Source based routing
I am in the middle of changing over internet providers - I currently have 2 adsl connections, both with static public IP's, and 2 adsl routers/modems.
I host my own website on one of those public IP's and also an SMTP server for said domain lets call it: "white.org"
On the second adsl connection I also host a SMTP server (same server just serving both domains), lets call this domain: "yellow.org"
The problem is I need to keep both of these domains up for a period of time, and have those services available.
Due to security measures such as reversepathfiltering I need to do some funky stuff with the nat/routing within my 'zone' (ie: on the firewall end – pfsense)
Is is possible with PFsense to configure 'source based routing' -- Im not sure whether I have the terminology correct here: here is a link to exactly what I mean http://www.wlug.org.nz/SourceBasedRouting
white.org's internal ip on the router is 172.16.32.1 and I have configured pfsense wan0 interface with the ip of 172.16.32.2
yellow.org's internal ip on its router is 192.168.1.1 and I have configured pfsense wan1 interface with the ip of 192.168.1.2
pfsense lan IP is 192.168.16.1 <– SMTP server is at 192.168.16.253 (LAN is actually on the network 192.168.69.x) ie:192.168.16.253 is the external interface of the ISA server.
pfsense DMZ 192.168.6.1 <-- the webserver (hosting the website for white.org) has an IP of 192.168.6.32
I have attached a diagram to help with understanding the problem.
My apologies if I have been unclear anywhere within this post, please let me know if you would like me to clarify anything.
I figure I'm going to need to apply some policy based routing, but not so sure what the configuration should look like and whether or not I need to use advanced nat. That is; if my above scenario is in fact feasible with pfsense.
dotdash last edited by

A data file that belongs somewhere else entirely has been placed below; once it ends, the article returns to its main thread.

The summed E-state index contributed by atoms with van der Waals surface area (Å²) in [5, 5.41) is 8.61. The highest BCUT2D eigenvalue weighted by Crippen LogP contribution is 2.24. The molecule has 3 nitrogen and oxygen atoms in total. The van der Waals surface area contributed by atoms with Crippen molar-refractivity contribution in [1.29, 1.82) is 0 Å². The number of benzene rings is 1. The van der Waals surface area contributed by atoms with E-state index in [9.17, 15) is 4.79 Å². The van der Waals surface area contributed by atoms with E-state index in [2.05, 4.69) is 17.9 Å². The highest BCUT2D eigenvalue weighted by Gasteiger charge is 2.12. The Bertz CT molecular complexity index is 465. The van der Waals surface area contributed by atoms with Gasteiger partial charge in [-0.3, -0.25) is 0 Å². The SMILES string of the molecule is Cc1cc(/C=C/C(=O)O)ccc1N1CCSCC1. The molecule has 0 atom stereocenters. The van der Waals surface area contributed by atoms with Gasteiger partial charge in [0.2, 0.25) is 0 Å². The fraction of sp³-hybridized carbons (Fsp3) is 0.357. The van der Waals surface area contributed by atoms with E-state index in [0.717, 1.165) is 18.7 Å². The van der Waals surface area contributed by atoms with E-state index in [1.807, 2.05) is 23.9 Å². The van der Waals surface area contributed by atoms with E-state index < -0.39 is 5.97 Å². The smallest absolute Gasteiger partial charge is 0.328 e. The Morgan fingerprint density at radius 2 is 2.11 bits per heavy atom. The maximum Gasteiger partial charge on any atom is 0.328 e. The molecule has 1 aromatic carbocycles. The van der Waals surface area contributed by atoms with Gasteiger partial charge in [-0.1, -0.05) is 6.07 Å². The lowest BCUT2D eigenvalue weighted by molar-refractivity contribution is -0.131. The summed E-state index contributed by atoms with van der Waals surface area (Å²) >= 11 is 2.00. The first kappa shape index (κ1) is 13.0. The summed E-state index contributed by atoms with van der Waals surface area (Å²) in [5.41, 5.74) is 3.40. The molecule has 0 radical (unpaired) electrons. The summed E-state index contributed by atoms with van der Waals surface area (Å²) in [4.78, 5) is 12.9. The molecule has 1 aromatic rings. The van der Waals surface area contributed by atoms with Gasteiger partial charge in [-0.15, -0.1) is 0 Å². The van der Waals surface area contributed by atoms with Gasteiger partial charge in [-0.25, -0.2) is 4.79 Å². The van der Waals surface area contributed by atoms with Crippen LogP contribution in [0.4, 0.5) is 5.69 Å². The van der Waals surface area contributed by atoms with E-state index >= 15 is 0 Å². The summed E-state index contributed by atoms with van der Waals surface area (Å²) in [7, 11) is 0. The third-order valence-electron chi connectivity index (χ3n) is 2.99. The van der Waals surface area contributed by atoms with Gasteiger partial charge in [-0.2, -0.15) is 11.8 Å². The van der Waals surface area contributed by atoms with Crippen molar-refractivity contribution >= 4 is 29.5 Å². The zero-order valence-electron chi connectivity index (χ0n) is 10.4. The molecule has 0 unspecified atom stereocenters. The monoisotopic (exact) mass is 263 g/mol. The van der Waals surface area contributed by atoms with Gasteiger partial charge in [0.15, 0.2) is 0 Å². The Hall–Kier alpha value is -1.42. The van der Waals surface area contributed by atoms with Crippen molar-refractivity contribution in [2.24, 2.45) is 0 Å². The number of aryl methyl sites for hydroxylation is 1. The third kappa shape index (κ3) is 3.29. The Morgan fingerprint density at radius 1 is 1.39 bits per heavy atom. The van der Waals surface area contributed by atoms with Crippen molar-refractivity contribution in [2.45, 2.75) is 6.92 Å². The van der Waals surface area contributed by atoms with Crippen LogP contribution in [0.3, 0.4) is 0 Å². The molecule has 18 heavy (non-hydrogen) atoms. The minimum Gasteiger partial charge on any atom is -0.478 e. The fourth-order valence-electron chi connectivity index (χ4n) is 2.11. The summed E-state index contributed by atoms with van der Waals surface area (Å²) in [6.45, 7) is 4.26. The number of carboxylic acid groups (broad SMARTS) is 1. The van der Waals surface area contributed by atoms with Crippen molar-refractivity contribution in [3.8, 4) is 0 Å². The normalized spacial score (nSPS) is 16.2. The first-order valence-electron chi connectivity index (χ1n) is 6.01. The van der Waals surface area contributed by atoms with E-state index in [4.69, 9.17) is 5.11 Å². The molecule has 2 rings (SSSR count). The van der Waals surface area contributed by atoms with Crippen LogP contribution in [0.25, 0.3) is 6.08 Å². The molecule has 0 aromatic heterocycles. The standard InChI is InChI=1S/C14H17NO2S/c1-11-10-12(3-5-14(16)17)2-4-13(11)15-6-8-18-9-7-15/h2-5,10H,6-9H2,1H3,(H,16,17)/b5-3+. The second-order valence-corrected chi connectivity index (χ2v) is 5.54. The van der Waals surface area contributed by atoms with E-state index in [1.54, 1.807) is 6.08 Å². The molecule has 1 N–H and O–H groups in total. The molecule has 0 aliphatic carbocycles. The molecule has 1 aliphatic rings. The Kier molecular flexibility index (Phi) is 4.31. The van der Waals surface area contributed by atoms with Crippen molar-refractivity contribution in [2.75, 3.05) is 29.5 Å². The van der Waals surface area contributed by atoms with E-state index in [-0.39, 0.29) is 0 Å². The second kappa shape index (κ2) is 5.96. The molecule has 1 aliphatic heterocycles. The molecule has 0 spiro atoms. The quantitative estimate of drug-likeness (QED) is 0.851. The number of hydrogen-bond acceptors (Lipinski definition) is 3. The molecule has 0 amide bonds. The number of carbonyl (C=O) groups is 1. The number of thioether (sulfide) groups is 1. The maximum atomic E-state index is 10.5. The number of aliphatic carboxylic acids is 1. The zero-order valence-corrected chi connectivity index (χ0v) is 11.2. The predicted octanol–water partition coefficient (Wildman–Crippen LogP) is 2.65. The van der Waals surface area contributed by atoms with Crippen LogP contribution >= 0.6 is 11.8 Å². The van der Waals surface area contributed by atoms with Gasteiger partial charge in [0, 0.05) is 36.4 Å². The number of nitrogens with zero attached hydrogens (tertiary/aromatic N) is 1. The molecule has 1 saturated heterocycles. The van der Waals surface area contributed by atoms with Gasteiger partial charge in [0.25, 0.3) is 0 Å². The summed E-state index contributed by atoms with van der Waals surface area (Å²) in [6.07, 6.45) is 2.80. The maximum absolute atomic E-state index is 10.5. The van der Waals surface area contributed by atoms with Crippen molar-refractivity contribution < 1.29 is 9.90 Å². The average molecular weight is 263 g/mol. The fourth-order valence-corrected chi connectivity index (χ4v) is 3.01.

I'm too impatient today to try and make real sense of your numbers and diagram, but I think what you are trying to do should be fairly easy. Forget all that Linux crazy talk and check out some of the configurations discussed in the forums. If you are just concerned about incoming connections, pfSense will route the connections that come in off a particular WAN back out that WAN automatically. You need advanced outbound NAT to specify a particular source IP,etc for outgoing connections. Policy routing would come into play if you need to route traffic to/from particular hosts/ports to a specific WAN connection/pool.
Thanks very much, you have just clarified for me that in fact what I have done is correct.
I didn't think it would be so easy (what comes in from one wan gateway goes out via the same gateway).
for anyone else who is in the same situation; just setup your multiwaned pfsense box, configure the manual outbound nat rules for both the wan and opt1 (wan2) interfaces to allow any destinations, and source to be the LAN network.
configure firewall rules for your DMZ interface (make sure you tick the not box and specify the LAN subnet in destinations (to disallow any communication between the lan and dmz).
thats pretty much it apart from the port forwarding rules (set under nat inbound) for your services ie: www, smtp etc.
pfsense is definitely powerful and easy to use.